Perhaps more interesting is those people who put some things in their Tweeters and other things on their blogs. Why not just put the stuff you’re tweeting on your blogs and stop antagonizing readers by either polluting their text messages or Twitter roll or withholding content from them? When I made Da Blog’s tagline “The ONLY blog written by Morgan Wick”, the intended joke was that of course it was the only blog written by me, because why would I create another one when I had this one? Why would anyone start a second blog – especially one that limited how much you could write so severely – when they already had one?
Twitter really hit mainstream consciousness with the Ashton Kutcher-CNN “race to a million” and Oprah deciding to get a Twitter account – but the mere fact that Kutcher and CNN could race to a million showed that Twitter had attained some sort of mainstream acceptance even before that. People have been pushing Twitter as the “next big thing” since at least 2007 (it only launched in 2006). Celebrities and ordinary Joes alike have flocked to Twitter in droves over the past year or so, convinced they have to get on board with this next big thing, and there is some evidence they eventually get confused or frustrated and quit.
Forget, for a second, whether or not the dropoff rate is the result of people using “better Twitters”, as opposed to using the website, as some have suggested. Newbies are less likely to know they exist, so there’s probably some genuine dropoff. I’ve listed above some of the confusing aspects of Twitter, areas where the uninitiated might wonder, what the hell is the point? I think some of the people wondering about Twitter should make sure they’ve looked at the tweeters of people who have already taken to it like a glove so they can really get a feel for the technology and what the community is like.
Twitter isn’t just narcissistic; it can be a more two-way form of communication than almost anything else on the Internet, including ordinary blogs with their comments and even discussion forums, as you can have public conversations with anyone you’re following and/or who’s following you, from anywhere in the world – or even have a true “chat” room where just about anyone can come in and out. In this way it can be a way to elicit comments or contributions or other such things, invoking the “wisdom of crowds”. The immediacy of Twitter helps greatly with this as well; you don’t necessarily have to wait for a follower to go to the computer and actually look to check. You can use Twitter for personal purposes as well, such as to-do lists or notes, or to manage projects, or to cover events “as they happen” (impractical with a blog), or things you’d never expect to do with such a simple concept. There are a lot of rather unique Twitter accounts with some unique applications of the concept, more than I could possibly list here.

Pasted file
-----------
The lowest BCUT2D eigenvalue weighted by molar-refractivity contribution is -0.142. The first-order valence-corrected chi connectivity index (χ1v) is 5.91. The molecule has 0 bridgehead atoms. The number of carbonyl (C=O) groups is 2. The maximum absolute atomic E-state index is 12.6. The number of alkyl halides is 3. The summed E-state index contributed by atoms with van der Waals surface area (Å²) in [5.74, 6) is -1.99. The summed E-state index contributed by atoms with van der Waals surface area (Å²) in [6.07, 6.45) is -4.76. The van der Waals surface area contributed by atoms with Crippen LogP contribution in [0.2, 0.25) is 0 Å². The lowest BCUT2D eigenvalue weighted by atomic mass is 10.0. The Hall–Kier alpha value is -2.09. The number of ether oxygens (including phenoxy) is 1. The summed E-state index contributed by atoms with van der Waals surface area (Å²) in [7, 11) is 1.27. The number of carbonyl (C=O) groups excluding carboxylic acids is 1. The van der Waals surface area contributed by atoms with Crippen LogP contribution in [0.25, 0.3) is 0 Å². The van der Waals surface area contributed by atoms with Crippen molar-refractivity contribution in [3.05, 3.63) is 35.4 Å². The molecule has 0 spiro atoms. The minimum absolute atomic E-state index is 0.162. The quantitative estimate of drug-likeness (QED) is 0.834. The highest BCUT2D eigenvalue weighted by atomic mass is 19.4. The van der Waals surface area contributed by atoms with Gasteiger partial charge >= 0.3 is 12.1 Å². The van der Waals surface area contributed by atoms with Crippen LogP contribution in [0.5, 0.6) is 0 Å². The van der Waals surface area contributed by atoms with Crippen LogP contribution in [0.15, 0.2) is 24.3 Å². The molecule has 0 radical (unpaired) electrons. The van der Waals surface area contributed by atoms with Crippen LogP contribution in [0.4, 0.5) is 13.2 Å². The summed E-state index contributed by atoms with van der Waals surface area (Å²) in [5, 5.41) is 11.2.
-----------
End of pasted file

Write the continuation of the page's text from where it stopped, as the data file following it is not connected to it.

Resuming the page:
I said in Da Blog’s introductory post that I would never have a MySpace or Facebook account. I saw them as things that were overly popular that I was therefore, in some way, “too cool” for. I had no use for them, and if I were to hop on their bandwagon I would effectively be going along with the crowd and doing what everyone else was doing. But Twitter intrigues me. In an odd way, I actually have some personal interest in Twitter’s stated goal, of letting people know “what are you doing?” Since I was very young, I imagined any number of imaginary TV channels that in some way involved me and any number of… I won’t call them imaginary friends, per se, but imaginary people. Through various corporate acquisitions and permutations (I have very well-developed fantasies – I read Calvin and Hobbes as a kid), I’ve managed to maintain these fantasies in some form all the way to the present day. Through all these permutations, I almost always managed to have one channel that followed me around all day long in whatever I did, except maybe when I was eating. I’ve always had some interest in the rituals of my own life and how exactly I spent my day every day, what I was doing at each moment. Twitter and I were practically made for each other!
So I’ve been thinking about hopping on board the Twitter bandwagon for a little while – I’ve only had sufficient exposure to it to really think about it this year, but still. This is actually a little sooner than I had intended to do so, as I had intended to hop on board around the same time as certain other developments (that haven’t happened yet) came along, but I received an assignment from my communications class to (among other things) keep a log of my media usage for a four-day period. That aligns with one of the things I was intending to tweet about, and I just loved the irony of maintaining such a log on Twitter. From now until Monday, relevant entries in said log will be marked with the “#MediaLog” keyword.